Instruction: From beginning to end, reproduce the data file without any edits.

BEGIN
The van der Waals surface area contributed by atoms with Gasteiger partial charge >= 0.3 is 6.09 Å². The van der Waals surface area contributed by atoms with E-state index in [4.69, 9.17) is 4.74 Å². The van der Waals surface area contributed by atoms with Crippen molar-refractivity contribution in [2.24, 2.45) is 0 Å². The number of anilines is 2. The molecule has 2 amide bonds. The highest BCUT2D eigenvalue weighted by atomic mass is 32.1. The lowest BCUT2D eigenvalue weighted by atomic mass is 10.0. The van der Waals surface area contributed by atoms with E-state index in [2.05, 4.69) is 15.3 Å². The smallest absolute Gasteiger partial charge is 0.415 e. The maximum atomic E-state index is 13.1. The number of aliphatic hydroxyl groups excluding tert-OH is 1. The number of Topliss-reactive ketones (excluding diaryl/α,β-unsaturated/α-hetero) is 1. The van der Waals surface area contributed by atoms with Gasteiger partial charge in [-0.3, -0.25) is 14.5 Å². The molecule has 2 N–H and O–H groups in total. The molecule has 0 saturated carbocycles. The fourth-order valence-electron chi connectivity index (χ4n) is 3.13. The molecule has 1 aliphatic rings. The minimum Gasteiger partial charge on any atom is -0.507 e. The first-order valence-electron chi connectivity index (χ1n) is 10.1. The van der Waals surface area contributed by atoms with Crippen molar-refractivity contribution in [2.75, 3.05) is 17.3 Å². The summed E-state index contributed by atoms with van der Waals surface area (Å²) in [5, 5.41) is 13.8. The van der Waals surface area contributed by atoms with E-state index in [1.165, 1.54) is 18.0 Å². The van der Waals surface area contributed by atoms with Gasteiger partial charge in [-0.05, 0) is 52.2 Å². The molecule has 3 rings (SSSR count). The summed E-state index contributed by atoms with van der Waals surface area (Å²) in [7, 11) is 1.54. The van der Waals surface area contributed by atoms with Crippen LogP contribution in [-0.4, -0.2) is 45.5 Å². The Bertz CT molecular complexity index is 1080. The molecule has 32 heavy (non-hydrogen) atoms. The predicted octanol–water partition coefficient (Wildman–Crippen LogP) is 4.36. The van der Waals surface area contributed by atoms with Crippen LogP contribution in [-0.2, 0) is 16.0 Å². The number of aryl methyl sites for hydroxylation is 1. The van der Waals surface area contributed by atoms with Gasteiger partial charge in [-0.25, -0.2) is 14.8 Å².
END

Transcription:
The van der Waals surface area contributed by atoms with Gasteiger partial charge >= 0.3 is 6.09 Å². The van der Waals surface area contributed by atoms with E-state index in [4.69, 9.17) is 4.74 Å². The van der Waals surface area contributed by atoms with Crippen molar-refractivity contribution in [2.24, 2.45) is 0 Å². The number of anilines is 2. The molecule has 2 amide bonds. The highest BCUT2D eigenvalue weighted by atomic mass is 32.1. The lowest BCUT2D eigenvalue weighted by atomic mass is 10.0. The van der Waals surface area contributed by atoms with E-state index in [2.05, 4.69) is 15.3 Å². The smallest absolute Gasteiger partial charge is 0.415 e. The maximum atomic E-state index is 13.1. The number of aliphatic hydroxyl groups excluding tert-OH is 1. The number of Topliss-reactive ketones (excluding diaryl/α,β-unsaturated/α-hetero) is 1. The van der Waals surface area contributed by atoms with Gasteiger partial charge in [-0.3, -0.25) is 14.5 Å². The molecule has 2 N–H and O–H groups in total. The molecule has 0 saturated carbocycles. The fourth-order valence-electron chi connectivity index (χ4n) is 3.13. The molecule has 1 aliphatic rings. The minimum Gasteiger partial charge on any atom is -0.507 e. The first-order valence-electron chi connectivity index (χ1n) is 10.1. The van der Waals surface area contributed by atoms with Crippen molar-refractivity contribution in [2.75, 3.05) is 17.3 Å². The summed E-state index contributed by atoms with van der Waals surface area (Å²) in [5, 5.41) is 13.8. The van der Waals surface area contributed by atoms with E-state index in [1.165, 1.54) is 18.0 Å². The van der Waals surface area contributed by atoms with Gasteiger partial charge in [-0.05, 0) is 52.2 Å². The molecule has 3 rings (SSSR count). The summed E-state index contributed by atoms with van der Waals surface area (Å²) in [7, 11) is 1.54. The van der Waals surface area contributed by atoms with Crippen LogP contribution in [-0.4, -0.2) is 45.5 Å². The Bertz CT molecular complexity index is 1080. The molecule has 32 heavy (non-hydrogen) atoms. The predicted octanol–water partition coefficient (Wildman–Crippen LogP) is 4.36. The van der Waals surface area contributed by atoms with Crippen LogP contribution in [-0.2, 0) is 16.0 Å². The number of aryl methyl sites for hydroxylation is 1. The van der Waals surface area contributed by atoms with Gasteiger partial charge in [-0.25, -0.2) is 14.8 Å².